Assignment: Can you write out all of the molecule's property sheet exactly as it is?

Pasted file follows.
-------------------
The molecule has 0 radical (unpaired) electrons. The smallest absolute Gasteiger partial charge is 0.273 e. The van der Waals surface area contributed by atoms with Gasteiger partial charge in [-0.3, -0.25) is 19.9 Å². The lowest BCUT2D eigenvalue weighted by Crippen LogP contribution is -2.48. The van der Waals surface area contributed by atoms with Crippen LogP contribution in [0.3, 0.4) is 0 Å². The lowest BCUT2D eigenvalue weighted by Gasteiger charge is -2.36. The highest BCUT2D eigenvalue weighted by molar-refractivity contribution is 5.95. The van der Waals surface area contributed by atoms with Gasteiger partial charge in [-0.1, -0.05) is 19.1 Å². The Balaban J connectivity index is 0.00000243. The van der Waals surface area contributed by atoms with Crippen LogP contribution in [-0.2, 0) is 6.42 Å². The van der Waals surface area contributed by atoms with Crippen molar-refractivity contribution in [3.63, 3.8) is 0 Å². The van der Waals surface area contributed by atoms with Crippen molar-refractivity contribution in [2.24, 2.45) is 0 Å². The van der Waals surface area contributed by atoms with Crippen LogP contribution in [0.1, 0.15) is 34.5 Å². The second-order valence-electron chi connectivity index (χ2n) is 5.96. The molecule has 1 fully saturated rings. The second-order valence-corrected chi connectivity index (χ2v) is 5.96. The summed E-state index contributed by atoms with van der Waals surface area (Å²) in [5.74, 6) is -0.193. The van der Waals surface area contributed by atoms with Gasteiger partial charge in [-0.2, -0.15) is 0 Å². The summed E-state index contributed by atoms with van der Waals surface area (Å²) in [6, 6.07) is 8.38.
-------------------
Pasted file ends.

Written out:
The molecule has 0 radical (unpaired) electrons. The smallest absolute Gasteiger partial charge is 0.273 e. The van der Waals surface area contributed by atoms with Gasteiger partial charge in [-0.3, -0.25) is 19.9 Å². The lowest BCUT2D eigenvalue weighted by Crippen LogP contribution is -2.48. The van der Waals surface area contributed by atoms with Crippen LogP contribution in [0.3, 0.4) is 0 Å². The lowest BCUT2D eigenvalue weighted by Gasteiger charge is -2.36. The highest BCUT2D eigenvalue weighted by molar-refractivity contribution is 5.95. The van der Waals surface area contributed by atoms with Gasteiger partial charge in [-0.1, -0.05) is 19.1 Å². The Balaban J connectivity index is 0.00000243. The van der Waals surface area contributed by atoms with Crippen LogP contribution in [-0.2, 0) is 6.42 Å². The van der Waals surface area contributed by atoms with Crippen molar-refractivity contribution in [3.63, 3.8) is 0 Å². The van der Waals surface area contributed by atoms with Crippen molar-refractivity contribution in [2.24, 2.45) is 0 Å². The van der Waals surface area contributed by atoms with Crippen LogP contribution in [0.1, 0.15) is 34.5 Å². The second-order valence-electron chi connectivity index (χ2n) is 5.96. The molecule has 1 fully saturated rings. The second-order valence-corrected chi connectivity index (χ2v) is 5.96. The summed E-state index contributed by atoms with van der Waals surface area (Å²) in [5.74, 6) is -0.193. The van der Waals surface area contributed by atoms with Gasteiger partial charge in [-0.2, -0.15) is 0 Å². The summed E-state index contributed by atoms with van der Waals surface area (Å²) in [6, 6.07) is 8.38.